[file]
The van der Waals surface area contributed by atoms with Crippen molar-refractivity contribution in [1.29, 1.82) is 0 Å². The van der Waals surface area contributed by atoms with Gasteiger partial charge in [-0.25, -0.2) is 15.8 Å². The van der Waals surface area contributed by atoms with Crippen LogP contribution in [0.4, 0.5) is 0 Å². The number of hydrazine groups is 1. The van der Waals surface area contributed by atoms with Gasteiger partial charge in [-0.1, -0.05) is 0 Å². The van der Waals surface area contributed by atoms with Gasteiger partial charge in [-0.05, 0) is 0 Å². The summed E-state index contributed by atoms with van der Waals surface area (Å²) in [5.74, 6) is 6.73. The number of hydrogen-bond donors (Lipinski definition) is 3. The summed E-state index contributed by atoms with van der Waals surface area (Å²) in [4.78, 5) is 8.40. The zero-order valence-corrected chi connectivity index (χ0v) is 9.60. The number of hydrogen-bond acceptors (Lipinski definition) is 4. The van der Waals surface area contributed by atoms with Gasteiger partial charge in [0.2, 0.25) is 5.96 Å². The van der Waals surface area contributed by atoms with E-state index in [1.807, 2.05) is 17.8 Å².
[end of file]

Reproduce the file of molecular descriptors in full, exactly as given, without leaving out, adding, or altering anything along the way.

The van der Waals surface area contributed by atoms with Crippen molar-refractivity contribution in [1.29, 1.82) is 0 Å². The van der Waals surface area contributed by atoms with Gasteiger partial charge in [-0.25, -0.2) is 15.8 Å². The van der Waals surface area contributed by atoms with Crippen LogP contribution in [0.4, 0.5) is 0 Å². The number of hydrazine groups is 1. The van der Waals surface area contributed by atoms with Gasteiger partial charge in [-0.1, -0.05) is 0 Å². The van der Waals surface area contributed by atoms with Gasteiger partial charge in [-0.05, 0) is 0 Å². The summed E-state index contributed by atoms with van der Waals surface area (Å²) in [5.74, 6) is 6.73. The number of hydrogen-bond donors (Lipinski definition) is 3. The summed E-state index contributed by atoms with van der Waals surface area (Å²) in [4.78, 5) is 8.40. The zero-order valence-corrected chi connectivity index (χ0v) is 9.60. The number of hydrogen-bond acceptors (Lipinski definition) is 4. The van der Waals surface area contributed by atoms with Gasteiger partial charge in [0.2, 0.25) is 5.96 Å². The van der Waals surface area contributed by atoms with E-state index in [1.807, 2.05) is 17.8 Å².